The program you’re on is slugging along. You’re bored, unmotivated and not looking forward to your workouts. I hate to break it to you, but effective programming can get a little boring. Creating the correct stimulus needed toimprove certain movements or goals requires you to hone specific "skills", properly stimulating it, and then adding in rest and repeat. It’s systematic. It works, but it’s really, really boring.
Today I'm going to explore a few ways to "charge up" your program without sacrificing the "meat and potatoes" of it. The following tactics can be used in conjunction with your program or can be used to completely overhaul your program. Let’s get started.
1. Are you BREATHING correctly?
You’ve heard it a million times: stabilize, lock down, tighten up...yadda yadda yadda. Sound familiar? But all of these things are really how you’re BREATHING. Here’s a simple test: stand in front of the mirror and take 5 big, deep breaths. Look at where the air is going. Are your shoulders rising and neck tensing up? Or is your belly expanding with each breath in? If it's not the latter, then you have some breathing issues.
Here’s how to change it:
Start by lying down on your back with your lower back flat to the floor (raise your knees in the air if needed).
Place your tongue on the roof of your mouth and your hands across your belly and take a massive breath in. Try to "fill your hands" with your belly.
Once you have fully inhaled, hold that breath for 3 or 4 seconds and fully exhale...deeply...get every last bit of breath out of you. Repeat for 5 breaths.
Seriously. Do this exercise right now. I’ll wait..............
You’ll notice a couple of subtle changes. Even while your lower back is staying flat to the floor, the range of motion in your shoulders has increased. Do you feel that? Pretty cool, right?
Now, take that big, diaphramic breathing into the weight room. Before going into the concentric (driving) phase of a movement, BREATH though that diaphragm and notice how TENSE you become (this is what trainers mean!!). This tension will lead to more weight on the bar, more reps in the tank, and overall better progress. Muscles require oxygen for contraction, give it to them!
2. Train Total Body and Contrast Super-Sets
For most, the old school body-part training is still a major theme for programs. I want you to expand your thought process and try something completly differentnter TOTAL BODY training.There are many benefits to training total body each workoutore calories expendedore frequent training stimulus = more practice at the movements you want to maximizeetter mobilitya "use it or lose it" type of dealust more fun.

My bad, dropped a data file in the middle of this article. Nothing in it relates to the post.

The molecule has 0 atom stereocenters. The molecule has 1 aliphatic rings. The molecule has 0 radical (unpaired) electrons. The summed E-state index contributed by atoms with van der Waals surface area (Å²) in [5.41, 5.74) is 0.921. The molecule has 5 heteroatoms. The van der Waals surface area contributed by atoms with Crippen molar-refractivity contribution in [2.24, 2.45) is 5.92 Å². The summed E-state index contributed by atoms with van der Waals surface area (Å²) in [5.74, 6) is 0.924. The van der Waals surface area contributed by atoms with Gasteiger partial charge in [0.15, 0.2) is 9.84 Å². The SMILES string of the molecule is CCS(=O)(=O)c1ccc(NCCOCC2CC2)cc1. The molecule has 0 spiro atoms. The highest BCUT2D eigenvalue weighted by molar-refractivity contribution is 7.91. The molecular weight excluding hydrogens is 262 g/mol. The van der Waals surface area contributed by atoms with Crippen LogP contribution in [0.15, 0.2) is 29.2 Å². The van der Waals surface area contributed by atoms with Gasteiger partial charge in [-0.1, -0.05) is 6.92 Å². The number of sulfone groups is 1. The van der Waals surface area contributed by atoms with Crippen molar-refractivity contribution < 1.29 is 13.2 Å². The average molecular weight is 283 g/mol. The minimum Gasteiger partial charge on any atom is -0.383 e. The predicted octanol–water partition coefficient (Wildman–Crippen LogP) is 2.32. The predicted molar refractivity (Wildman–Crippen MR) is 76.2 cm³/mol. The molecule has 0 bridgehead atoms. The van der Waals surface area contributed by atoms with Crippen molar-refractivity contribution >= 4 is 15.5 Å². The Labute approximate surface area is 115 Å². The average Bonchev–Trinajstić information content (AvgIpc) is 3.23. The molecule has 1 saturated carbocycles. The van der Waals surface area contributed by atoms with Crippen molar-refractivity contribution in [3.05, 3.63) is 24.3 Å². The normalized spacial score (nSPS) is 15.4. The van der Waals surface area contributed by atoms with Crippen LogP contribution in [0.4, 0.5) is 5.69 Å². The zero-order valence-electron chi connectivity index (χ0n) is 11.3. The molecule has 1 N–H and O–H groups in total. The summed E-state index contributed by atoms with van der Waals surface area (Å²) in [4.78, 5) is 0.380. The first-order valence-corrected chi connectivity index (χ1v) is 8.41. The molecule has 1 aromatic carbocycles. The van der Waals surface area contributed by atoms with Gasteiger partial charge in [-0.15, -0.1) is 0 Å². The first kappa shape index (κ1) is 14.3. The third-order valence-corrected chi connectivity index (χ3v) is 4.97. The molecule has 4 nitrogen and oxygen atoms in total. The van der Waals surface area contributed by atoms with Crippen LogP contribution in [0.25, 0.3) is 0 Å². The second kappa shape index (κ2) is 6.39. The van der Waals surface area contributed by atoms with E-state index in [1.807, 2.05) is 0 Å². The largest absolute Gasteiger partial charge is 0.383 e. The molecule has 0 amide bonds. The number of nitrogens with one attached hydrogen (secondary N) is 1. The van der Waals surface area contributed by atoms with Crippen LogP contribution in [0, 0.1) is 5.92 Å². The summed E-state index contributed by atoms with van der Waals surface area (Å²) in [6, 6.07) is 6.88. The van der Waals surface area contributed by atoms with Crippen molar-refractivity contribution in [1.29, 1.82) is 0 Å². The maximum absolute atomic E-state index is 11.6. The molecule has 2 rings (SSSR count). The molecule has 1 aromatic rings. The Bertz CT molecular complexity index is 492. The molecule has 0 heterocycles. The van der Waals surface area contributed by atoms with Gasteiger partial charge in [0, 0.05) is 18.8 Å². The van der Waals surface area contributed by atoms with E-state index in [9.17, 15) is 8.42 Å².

Doing 20-25 sets of chest press variations sounds cool, but lets be honest, it’s Andif your not an aspiring body builder and just want to feel better, look better, move better (like most people in the gym) then this is the most effective way to train. Period. Plus this allows you to hit your favorite body parts more often, and allows the muscle to be more fresh
This is also where contrast super-sets can come in. Instead of a ench press paired with a DB fly or even a rowchallenge yourself and pair it with say, a DB Step back Lunge? This not only gives the primary movement, but allows you to keep the up and doesn't impede the progress of the first movement. And I promise, you will keep "da pump" as well.
Here’s an example workout using both Total Body and Contrast Super-Set principles with an "Upper Body" Focus:
A1- Incline Barbell Press 4x6-8
A2- Band Straight Arm Pulldowns 4x15-20
B1- Barbell Hip Thrusts 3x10-12
B2- DB Fly 3x8 (Explode up, 3 seconds down)
B3- DB Single Arm Row 3x8-10/arm
C1- Feet Elevated Pushups 2xfailure
C2- Bulgarian Split Squats 2x30 sec/leg
D1- Ab Wheelouts- 2x10-12
3. Add Accommodating Resistance
Can’t seem to budge the weight on a certain lift? Don't worry, it’s super common. The problem with traditional strength training is that it only truly strengthens at the bottom of the lift. Hence why most "fail points" are either right in the middle of the lift, or at the lockout position...this is where accommodating resistance fills the void.